[Album Review] Body Count Go For The Jugular on 'Carnivore'
Updated: 6 days ago
Ice-T has been a prominent figure in the entertainment business for the better part of over three decades. From his time in the underground hip-hop scene in the eighties to the founding of Body Count in 1991, on his O.G.: Original Gangster album, to his turn as Odafin “Fin” Tutuola on the police procedural smash Law and Order: Special Victims Unit, the New Jersey native has an extensive resume.
His band Body Count, the proprietors of the infamous track “Cop Killer,” saw a resurgence at the end of 2012, following an extended absence after their 2006 disc Murder 4 Hire. With their politically- and racially-charged lyrics, Ice-T’s confrontational delivery, and the thrash metal stylings of the backing band, Body Count is a hidden gem in this era of #BlackLivesMatter and general civil unrest. Their latest offering, Carnivore, is a relentless attack full of wordplay, brutality, and a tribute to Lemmy, all in a sub-forty minute package.
The title track, which I’ve previously discussed upon its release, is one of the heaviest, sludgiest tracks the band has ever done. The chorus of dissonant guitars and police sirens give way to a low, chugging opening riff, complete with a gang vocal of “CARNIVORE!” that is begging for a thousands-strong chant at a concert. The visceral lyrics of lines such as “gut a chicken, make a dish” drive home this gruesome opener.
Next up is “Point the Finger,” which picks up the pace and calls upon Riley Gale of Power Trip to lend his growls and wails to this statement piece against police brutality. From its opening lines of “Poor little Johnny didn’t live to see sixteen / Gun made his lung collapse,” to Ice-T’s spoken word bit in which he sums up the police state as “some fuckin’ bullshit,” it’s a callout of the boys in blue who abuse their power and turn innocent lives into statistics.
“Bum-Rush” is sure to be a pit favorite, with its loads of double kick drums and another chorus gang vocal. Ice-T does what Ice-T does best: call out the racist bullshit going on in this day and age, from dogging the proposed border wall between the U.S. and Mexico, to pointing out, ever so gently, that there’s “still no clean water in Flint.” Following it is a cover of “Ace of Spades,” as the band pays tribute to the legendary Motörhead in a surprisingly faithful take on the 1980 classic. By this point, those dismissing Body Count as “just another rap-metal band” should listen to this, the band’s take on Slayer and Suicidal Tendencies from their last two records, come back, and apologize.
Speaking of Slayer, the influence of the Bay Area bloodhounds is apparent in the opening of “Another Level,” as the opening first sounds a bit like the second section of “Seasons in the Abyss,” then a shift into the opening of “South of Heaven.” Jamey Jasta lends his screams to this track, a celebration of making it and being untouchable and unfuckwithable. With a slow, methodical delivery, Ice-T and Jasta talk about busting ass, hustling as best as one can, and making it to the level they have.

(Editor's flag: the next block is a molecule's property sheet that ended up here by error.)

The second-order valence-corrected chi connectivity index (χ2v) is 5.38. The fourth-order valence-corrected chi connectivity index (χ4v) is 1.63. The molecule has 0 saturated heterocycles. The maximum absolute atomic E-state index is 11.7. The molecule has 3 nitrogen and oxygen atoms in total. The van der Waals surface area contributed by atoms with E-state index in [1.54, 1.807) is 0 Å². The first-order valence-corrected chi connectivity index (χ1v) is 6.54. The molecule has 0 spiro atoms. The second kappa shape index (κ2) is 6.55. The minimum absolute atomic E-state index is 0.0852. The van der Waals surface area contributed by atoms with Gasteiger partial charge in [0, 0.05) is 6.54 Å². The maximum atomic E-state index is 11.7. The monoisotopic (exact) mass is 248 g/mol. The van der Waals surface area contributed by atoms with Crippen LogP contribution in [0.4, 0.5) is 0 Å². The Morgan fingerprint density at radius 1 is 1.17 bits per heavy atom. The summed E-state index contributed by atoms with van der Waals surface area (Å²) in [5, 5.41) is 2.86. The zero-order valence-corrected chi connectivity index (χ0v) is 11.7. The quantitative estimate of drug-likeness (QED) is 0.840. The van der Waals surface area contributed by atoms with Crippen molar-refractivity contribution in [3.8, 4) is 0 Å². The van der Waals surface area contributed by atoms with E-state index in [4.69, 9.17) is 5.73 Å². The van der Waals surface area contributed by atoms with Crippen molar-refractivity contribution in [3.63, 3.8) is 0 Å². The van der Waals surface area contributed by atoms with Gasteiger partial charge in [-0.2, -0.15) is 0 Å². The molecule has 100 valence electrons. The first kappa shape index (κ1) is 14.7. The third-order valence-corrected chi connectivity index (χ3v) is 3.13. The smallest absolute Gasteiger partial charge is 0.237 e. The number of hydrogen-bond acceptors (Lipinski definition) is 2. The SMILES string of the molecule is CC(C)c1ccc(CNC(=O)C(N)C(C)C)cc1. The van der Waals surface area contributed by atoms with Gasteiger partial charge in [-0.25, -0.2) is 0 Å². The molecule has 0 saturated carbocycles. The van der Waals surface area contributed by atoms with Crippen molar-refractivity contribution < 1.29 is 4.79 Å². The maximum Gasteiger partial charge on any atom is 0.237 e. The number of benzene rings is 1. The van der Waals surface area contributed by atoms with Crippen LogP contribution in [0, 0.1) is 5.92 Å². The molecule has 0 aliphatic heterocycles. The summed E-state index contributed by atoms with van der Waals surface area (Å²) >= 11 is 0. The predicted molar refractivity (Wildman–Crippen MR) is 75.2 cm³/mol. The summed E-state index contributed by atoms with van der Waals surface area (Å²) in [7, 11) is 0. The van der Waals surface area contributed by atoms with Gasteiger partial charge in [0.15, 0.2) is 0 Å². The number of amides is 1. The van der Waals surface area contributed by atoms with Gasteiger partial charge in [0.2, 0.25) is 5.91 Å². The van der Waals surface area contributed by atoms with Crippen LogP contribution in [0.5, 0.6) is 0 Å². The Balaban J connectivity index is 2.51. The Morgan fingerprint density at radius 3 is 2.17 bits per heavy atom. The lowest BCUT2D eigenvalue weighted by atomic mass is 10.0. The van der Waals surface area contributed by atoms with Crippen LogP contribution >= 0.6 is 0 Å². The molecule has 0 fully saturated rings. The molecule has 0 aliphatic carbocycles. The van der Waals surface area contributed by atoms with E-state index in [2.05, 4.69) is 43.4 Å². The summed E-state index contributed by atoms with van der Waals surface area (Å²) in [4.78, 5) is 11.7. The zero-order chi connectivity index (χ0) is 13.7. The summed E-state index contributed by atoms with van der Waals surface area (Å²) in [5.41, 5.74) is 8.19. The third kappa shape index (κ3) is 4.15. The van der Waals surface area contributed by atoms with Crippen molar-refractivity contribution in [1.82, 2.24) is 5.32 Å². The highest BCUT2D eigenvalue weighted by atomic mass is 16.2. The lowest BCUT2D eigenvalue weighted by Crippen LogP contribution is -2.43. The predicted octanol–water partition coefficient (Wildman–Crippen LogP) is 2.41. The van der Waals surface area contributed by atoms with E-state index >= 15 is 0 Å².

“Colors” is an update of Ice-T’s own song, from the 1988 soundtrack of a film of the same name. Rather than a celebration, it is a blunt statement of growing up poor, with precisely nothing around you going the way it should:
“Last night in cold blood my young brother got shot
My homeboy got jacked
My mother's on crack
My sister can't work 'cause her arms shows tracks”
The ending features a wah-laden guitar solo and some tight drumming from Ill Will, finishing up the metal coat of paint on this hip-hop classic.
“No Remorse” is another palm-muted attack with, well, every bit of remorse as the title promises. It gives the title track a run for its money in the low chug department, and has some lyrical mic drop moments courtesy of Ice-T:
“If you was on fire, I wouldn't piss on you
If you was starvin', I wouldn't fix you a hot bowl of shit”
In the beginning of “When I’m Gone,” Ice-T talks about the death of rapper and activist Nipsey Hussle, which inspired the track. Lyrically, it stands as a “life won’t wait” message, a reminder that things can change in the blink of an eye, and as cliche as that may sound, life will catch you off-guard. Evanescence siren Amy Lee lends her haunting vocals to the track, an odd addition on paper if it weren’t for the message and the inspiration behind the song.
The tone flips right back to words of war and street fights with “Thee Critical Beatdown,” with plenty of thrashing riffs and drums parts. The guitar work here is worth highlighting, as Ernie C and Juan of the Dead bring in some old-school thrash riffing and the occasional triplet to make this track a heavyweight, with a lead break over the titular line. The kung-fu sound effects in the breakdown are a bit over-the-top, but it hardly takes away from the song overall.
“The Hate is Real” is another assault on racism and xenophobia, as the opening samples several would-be news pieces highlighting the issue. It is the fastest, most hardcore punk / crossover thrash track on the record, perhaps in the band’s extensive catalog, as Ice-T talks about the casual racism prevalent in the media. He even points out his own prejudices in lines such as “I hate racists, so I'm guilty too / I'm from LA where the red try to kill the blue.” It’s a beatdown of a closer for this alley fight of a record.
A few years ago, Body Count became a guilty pleasure band for me. I can say now, as I write this, that I am done being shameful about loving this act. Body Count is a metal band, first and foremost, as Ice-T and his BC brethren have intended from the beginning, and if anyone needs concrete evidence of such, give Carnivore a listen (or a bite, if you will), and all doubt will dissipate.